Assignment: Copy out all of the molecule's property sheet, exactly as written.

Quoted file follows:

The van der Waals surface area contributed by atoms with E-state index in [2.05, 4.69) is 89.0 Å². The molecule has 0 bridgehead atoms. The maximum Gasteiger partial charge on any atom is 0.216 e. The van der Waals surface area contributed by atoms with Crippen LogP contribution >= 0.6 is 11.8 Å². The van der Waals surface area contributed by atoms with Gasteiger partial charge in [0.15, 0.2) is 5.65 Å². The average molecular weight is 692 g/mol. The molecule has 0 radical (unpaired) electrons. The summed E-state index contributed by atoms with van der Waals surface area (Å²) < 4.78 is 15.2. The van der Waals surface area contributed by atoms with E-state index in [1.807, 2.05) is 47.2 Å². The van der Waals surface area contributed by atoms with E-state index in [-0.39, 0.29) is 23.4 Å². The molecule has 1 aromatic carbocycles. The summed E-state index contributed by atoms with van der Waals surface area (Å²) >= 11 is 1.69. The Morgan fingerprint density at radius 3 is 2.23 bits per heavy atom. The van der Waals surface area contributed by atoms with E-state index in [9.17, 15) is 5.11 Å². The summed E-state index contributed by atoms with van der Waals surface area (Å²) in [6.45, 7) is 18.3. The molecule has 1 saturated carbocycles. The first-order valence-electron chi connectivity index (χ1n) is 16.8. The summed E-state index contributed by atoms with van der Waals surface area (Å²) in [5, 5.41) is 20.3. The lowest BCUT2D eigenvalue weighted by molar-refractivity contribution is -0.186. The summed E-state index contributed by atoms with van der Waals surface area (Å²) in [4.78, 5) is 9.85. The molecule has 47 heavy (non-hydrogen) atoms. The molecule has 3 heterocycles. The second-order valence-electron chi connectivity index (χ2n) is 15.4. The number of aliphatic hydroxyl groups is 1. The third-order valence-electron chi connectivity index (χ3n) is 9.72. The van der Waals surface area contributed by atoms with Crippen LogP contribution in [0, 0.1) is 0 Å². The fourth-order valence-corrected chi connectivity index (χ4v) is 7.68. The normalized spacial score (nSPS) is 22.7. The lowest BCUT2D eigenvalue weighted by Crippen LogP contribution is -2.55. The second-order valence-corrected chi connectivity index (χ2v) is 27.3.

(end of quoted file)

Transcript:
The van der Waals surface area contributed by atoms with E-state index in [2.05, 4.69) is 89.0 Å². The molecule has 0 bridgehead atoms. The maximum Gasteiger partial charge on any atom is 0.216 e. The van der Waals surface area contributed by atoms with Crippen LogP contribution >= 0.6 is 11.8 Å². The van der Waals surface area contributed by atoms with Gasteiger partial charge in [0.15, 0.2) is 5.65 Å². The average molecular weight is 692 g/mol. The molecule has 0 radical (unpaired) electrons. The summed E-state index contributed by atoms with van der Waals surface area (Å²) < 4.78 is 15.2. The van der Waals surface area contributed by atoms with E-state index in [1.807, 2.05) is 47.2 Å². The van der Waals surface area contributed by atoms with E-state index in [-0.39, 0.29) is 23.4 Å². The molecule has 1 aromatic carbocycles. The summed E-state index contributed by atoms with van der Waals surface area (Å²) >= 11 is 1.69. The Morgan fingerprint density at radius 3 is 2.23 bits per heavy atom. The van der Waals surface area contributed by atoms with E-state index in [9.17, 15) is 5.11 Å². The summed E-state index contributed by atoms with van der Waals surface area (Å²) in [6.45, 7) is 18.3. The molecule has 1 saturated carbocycles. The first-order valence-electron chi connectivity index (χ1n) is 16.8. The summed E-state index contributed by atoms with van der Waals surface area (Å²) in [5, 5.41) is 20.3. The lowest BCUT2D eigenvalue weighted by molar-refractivity contribution is -0.186. The summed E-state index contributed by atoms with van der Waals surface area (Å²) in [4.78, 5) is 9.85. The molecule has 47 heavy (non-hydrogen) atoms. The molecule has 3 heterocycles. The second-order valence-electron chi connectivity index (χ2n) is 15.4. The number of aliphatic hydroxyl groups is 1. The third-order valence-electron chi connectivity index (χ3n) is 9.72. The van der Waals surface area contributed by atoms with Crippen LogP contribution in [0, 0.1) is 0 Å². The fourth-order valence-corrected chi connectivity index (χ4v) is 7.68. The normalized spacial score (nSPS) is 22.7. The lowest BCUT2D eigenvalue weighted by Crippen LogP contribution is -2.55. The second-order valence-corrected chi connectivity index (χ2v) is 27.3.